There are iconic roles to take on, and then there is Selena.
The woman who, after many an audition and quite the lengthy process, ultimately won the role to portray her in Netflix’s series “Selena,” Christian Serratos, was accordingly quite nervous about attempting the part.
“I thought about it while I was auditioning: ‘Is this something I’m prepared to do? How much of myself am I willing to put into this? What’s realistic? Am I emotionally prepared for all of this?’ And I just realized that I wasn’t stopping,” Serratos says.
The 30-year-old Burbank, Calif., native was shooting “The Walking Dead” at the time and was juggling the show’s demanding schedule, giving her every reason to pass on the Selena role. “But I couldn’t stop myself,” she says. “I kept taping, I kept communicating. I just kept working on Selena when I didn’t even have the role. So I think that’s when I realized, ‘OK, I’m not going to fight myself anymore. I’m just going to do this because clearly my body already wants to.’”
Part one of “Selena,” which premiered in December, became the first non-Hollywood show to ever debut at number one in the U.S. on Netflix, and it was number one in every single Latin American country the weekend of its release. Serratos says while she hears the show did well, she intentionally keeps her blinders on.
“I get a little shy, so I like to just do the work and then forget about it, which sometimes is hard, but I wasn’t surprised that it did well,” she says from Atlanta, where she is finishing the last season of “The Walking Dead.” “Selena, her fan base is huge. We all want to support the Hispanic community. I think we want to watch shows that represent us, but I think also people are going to watch this because it’s her story — and I’m really grateful that they did.”
Serratos, whose grandparents immigrated from Mexico, says there weren’t a lot of people for her to look up to who were Mexican and successful in Hollywood when she was growing up — Selena was one of the most important role models she had.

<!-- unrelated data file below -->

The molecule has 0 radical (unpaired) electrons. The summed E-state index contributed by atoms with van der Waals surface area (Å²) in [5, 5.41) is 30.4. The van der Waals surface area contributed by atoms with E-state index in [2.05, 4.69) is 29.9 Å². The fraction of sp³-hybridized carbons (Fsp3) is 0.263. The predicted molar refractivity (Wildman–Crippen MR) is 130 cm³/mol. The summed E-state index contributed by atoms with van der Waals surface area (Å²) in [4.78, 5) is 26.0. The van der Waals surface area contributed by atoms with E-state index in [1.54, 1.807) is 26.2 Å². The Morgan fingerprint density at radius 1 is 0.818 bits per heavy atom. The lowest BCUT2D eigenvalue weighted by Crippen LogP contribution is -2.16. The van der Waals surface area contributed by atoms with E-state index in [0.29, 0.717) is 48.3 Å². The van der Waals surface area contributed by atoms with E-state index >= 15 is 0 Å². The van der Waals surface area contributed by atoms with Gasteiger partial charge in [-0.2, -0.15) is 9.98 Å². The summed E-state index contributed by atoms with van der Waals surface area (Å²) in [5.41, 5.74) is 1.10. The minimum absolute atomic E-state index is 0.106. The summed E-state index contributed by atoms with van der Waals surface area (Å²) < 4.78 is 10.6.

“Her being a Mexican American woman from a small town in Texas, and she achieved so much in such a small amount of time…I just really respected that — and she was a genius. Her music was incredible, her voice was incredible. She was such a powerhouse at such a young age,” Serratos says. “She knew how to command people on stage. She knew what she wanted to do at a young age, which is admirable in and of itself, but she was actually accomplishing it. She wanted to design, she wanted to sing in English and Spanish, she wanted to write, she wanted to do all of those things. She wanted to be in film — she did that, too — and to see somebody with such grace do all of those things and set such a wonderful example, I mean, how could you not dream of playing that person?”
They shot parts one and two somewhat continually — save for COVID-19 lockdowns — which involved Serratos working with both a dialect coach and a singing coach. The most important feedback she’s taken to heart is from her grandmother, who told her the performance was “lovely.”
“I have a very small circle and I try not to read much because I’m a very fragile person. I stress myself out quite a bit in wanting to please and be a perfectionist — I mean, I’ve seen some things online and I’ve completely broken out in hives, and so my husband just tells me to stay away,” Serratos says. “But also I think in terms of the actual work, I think it would cause me to people please, rather than trust myself. And, if I wasn’t happy with something, I’d never let myself live it down. I think I need to just kind of block everything out and just do what my instincts are then at least I could blame myself later, not anyone else.”
Part one followed Selena’s beginnings, chronicling how she grew up, came of age and what her family was like. The second installment is, as Serratos says, “what everyone expects from a Selena story.”
“It’s the icon, it’s her coming into her own, taking control of her business, her relationship,” she says. “It’s all of those things and I think people are going to be really, really happy with the second season.”
With the coming conclusion of “The Walking Dead,” which Serratos has been on since 2014, the future remains unknown and open for her, both an exciting and daunting prospect. She is interested in exploring producing, with her heart set on getting her hands dirty.
“I also love the idea of opening the door for somebody else, for other people to be able to tell stories and be seen and heard,” she says.
“I’m excited at the prospect of being able to create anything I want next — anything can happen and that’s exciting, and also stressful. You want to know what’s coming next, but then it’s, where’s the fun? I guess, getting there and doing the job, right?” Serratos says. “The work never ends.”
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